Four-day work week may soon supplant five
Legislators, employees behind growing movement for shorter hours
The widespread adoption of a five-day workweek is just over a century old, but in many places it seems to be giving way to something new.
The movement for a four-day work week has been gaining momentum since the so-called “Great Resignation” saw 47 million Americans quit their jobs in 2021.
It’s not just an American phenomenon. In Iceland, more than three-quarters of jobs already require only four days work per week. Other countries are experimenting, too!
Some ascribe the dramatic shift to changes forced by the COVID pandemic, but the trend started well before lockdowns began.
Public and private sector employers in are finding that offering a four-day week is a significant recruiting incentive. Surveys find majorities of workers say having an extra day off makes them more fulfilled.
It seems to be an idea whose time has come.
One reason a four-day work week is suddenly a distinct possibility in the US is that it’s being taken seriously by legislators at the federal level and in California.
A bill mandating the change for larger firms was introduced in the House of Representatives last year, and a similar one in the California Assembly in February.
Both proposals are in the early stages, but indicate that there is some support for legislation that would fundamentally change the working environment in the US.
Since California’s economy is so large (over 14% of the entire US economy), if its proposal becomes law it would have a major impact and likely provide impetus for the federal legislation – as the state has done previously.
Assembly Bill 2932 in the California Assembly could make the state the first to implement a four-day workweek for companies with 500 employees or more.
According to the state’s Legislative Counsel, under the proposed legislation employers in California with more than 500 employees would be required to pay overtime at a rate of at least 1 1/2 times an employee’s regular pay for any additional work beyond 32 hours per week, rather than the current 40 hours.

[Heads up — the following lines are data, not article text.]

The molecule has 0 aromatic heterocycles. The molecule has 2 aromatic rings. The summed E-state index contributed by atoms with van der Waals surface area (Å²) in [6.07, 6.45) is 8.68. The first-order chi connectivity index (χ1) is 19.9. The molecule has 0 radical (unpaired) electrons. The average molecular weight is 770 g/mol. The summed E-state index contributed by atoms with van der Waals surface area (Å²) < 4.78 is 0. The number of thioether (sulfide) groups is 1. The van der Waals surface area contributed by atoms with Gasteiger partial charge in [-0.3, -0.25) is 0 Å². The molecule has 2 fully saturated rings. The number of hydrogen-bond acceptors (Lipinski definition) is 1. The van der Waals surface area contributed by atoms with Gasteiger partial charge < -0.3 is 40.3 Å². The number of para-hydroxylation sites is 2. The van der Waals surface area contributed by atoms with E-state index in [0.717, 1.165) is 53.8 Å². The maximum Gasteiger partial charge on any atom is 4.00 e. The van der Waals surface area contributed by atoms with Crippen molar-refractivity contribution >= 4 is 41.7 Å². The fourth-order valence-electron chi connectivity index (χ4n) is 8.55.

Additionally, employers covered by the bill would be barred from cutting an employee’s pay rate because of the shortened workweek.
“The bill would require the compensation rate of pay at 32 hours to reflect the previous compensation rate of pay at 40 hours and would prohibit an employer from reducing an employee’s regular rate of pay as a result of this reduced hourly workweek requirement,” the legislative analysis says.
One of the authors of the bill, Assembly member Christina Garcia, said the proposal is part of a broader focus on work-life balance spurred by the COVID pandemic.
“We’ve had a five-day workweek since the Industrial Revolution,” Garcia said recently. “But we’ve had a lot of progress in society, and we’ve had a lot of advancements. I think the pandemic right now allows us the opportunity to rethink things, to reimagine things.”
Numerous studies of topic
The four-day work week is not a new concept, however, and has been subject of considerable study and practical applications in various locations.
According to the nonprofit research and advocacy group 4 Day Week Global, some 63% of businesses say a shorter week made it easier to attract and retain talent and 78% of employees claimed they were happier.
“The conversation about the 4 Day work week is all over the world,” the group says on its web site.
“We encourage business, employees, researchers, and government to all play their part in creating a new way of working which will improve business productivity, worker health outcomes, stronger families and communities, challenge the gender equality issue, and work towards a more sustainable work environment.”
Indeed, a shorter work week will impact the daily lives of millions of people in ways we have not even imagined before.